Having your husband involve himself in your resignation (or salary negotiations, or requests for time off, or anything else) is … well, it’s not done, it’s unprofessional, and it would absolutely be alarming. It’s not about “out of the box” thinking; it’s a huge violation of professional norms and what it means to conduct yourself in the work world as a professional. Your husband crossed a line that made you look unprofessional and made him look … a bit crazy, and possibly scary too.
The thing is, this is so very much Not Done that when it happens, people will assume that you’re either in a scary, dangerous situation or that you lack professional judgment:
1. Scary, dangerous situation. You may bristle at this, but the reality is that having a spouse appear to dictate your decision to resign — and to go so far as to convey that decision on your behalf — makes most people wonder why he has this much control over your professional life … and whether that level of control indicates an abusive relationship. This type of control (including speaking on the spouse’s behalf in a situation where she should speak for herself) is a common hallmark of abusive relationships. That doesn’t mean that you’re in one — but it means that it sure looks like a possibility from the outside. (If this rings at all true to you, you might take a look at this for more information.)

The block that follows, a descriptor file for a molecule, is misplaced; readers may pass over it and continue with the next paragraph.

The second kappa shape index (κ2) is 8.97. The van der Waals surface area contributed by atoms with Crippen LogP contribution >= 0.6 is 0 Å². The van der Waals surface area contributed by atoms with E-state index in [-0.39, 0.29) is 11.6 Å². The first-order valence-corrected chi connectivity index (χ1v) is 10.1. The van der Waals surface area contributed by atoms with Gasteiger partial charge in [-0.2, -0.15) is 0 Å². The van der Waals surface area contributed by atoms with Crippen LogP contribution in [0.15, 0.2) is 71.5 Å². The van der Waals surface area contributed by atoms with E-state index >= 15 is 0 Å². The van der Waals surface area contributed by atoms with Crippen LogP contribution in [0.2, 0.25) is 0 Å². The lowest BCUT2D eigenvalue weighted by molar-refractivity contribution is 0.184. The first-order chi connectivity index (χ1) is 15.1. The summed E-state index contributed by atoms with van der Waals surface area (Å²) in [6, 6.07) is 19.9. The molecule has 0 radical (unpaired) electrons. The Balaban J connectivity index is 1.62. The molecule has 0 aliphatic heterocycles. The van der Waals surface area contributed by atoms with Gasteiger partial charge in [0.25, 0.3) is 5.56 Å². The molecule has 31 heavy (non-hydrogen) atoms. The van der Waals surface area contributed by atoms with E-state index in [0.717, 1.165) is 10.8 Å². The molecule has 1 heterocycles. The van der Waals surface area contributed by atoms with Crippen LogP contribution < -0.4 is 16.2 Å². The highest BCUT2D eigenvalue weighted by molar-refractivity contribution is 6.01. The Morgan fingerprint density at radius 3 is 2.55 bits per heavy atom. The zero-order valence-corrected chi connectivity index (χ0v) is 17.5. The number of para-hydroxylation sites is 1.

2. Professional judgment. First, let me be clear: It’s completely your prerogative if you want a marriage where your husband makes the decisions for your family. As long as you’re a willing participant, that’s your call and no one else’s. But this arrangement only applies to the two of you, and you can’t expect people outside your marriage to play by those rules. Your employer’s relationship with you is with you, not with your family or your husband. You can’t ask an employer to accept that they’ll be talking with him rather than with you. It just doesn’t work that way. And if you appear not to recognize that, it will raise questions in people’s minds about your judgment.
I’m hoping this situation is #2. I suspect it probably is, and so I’m going to answer the rest of the question assuming that it’s #2. But please don’t disregard #1 without thinking it through.
In any case, this is why your manager reacted the way she did. She said it was concerning because it is concerning. And she forwarded the email to HR because if it’s scenario #1 above, she wants HR in the loop, and if it’s scenario #2, they’d want it in your file in case you apply in the future, because they’d have concerns about your professionalism and judgment.
As for what to do now, I would just let this go at this point, rather than sending another email; another email will just make this more convoluted than it already is. I would not reapply with this employer in the future; getting emails from an employee’s spouse announcing her resignation is not something they’re likely to sign up for more of.
And I think this does raise questions that it’s worth spending some time thinking about. Good luck.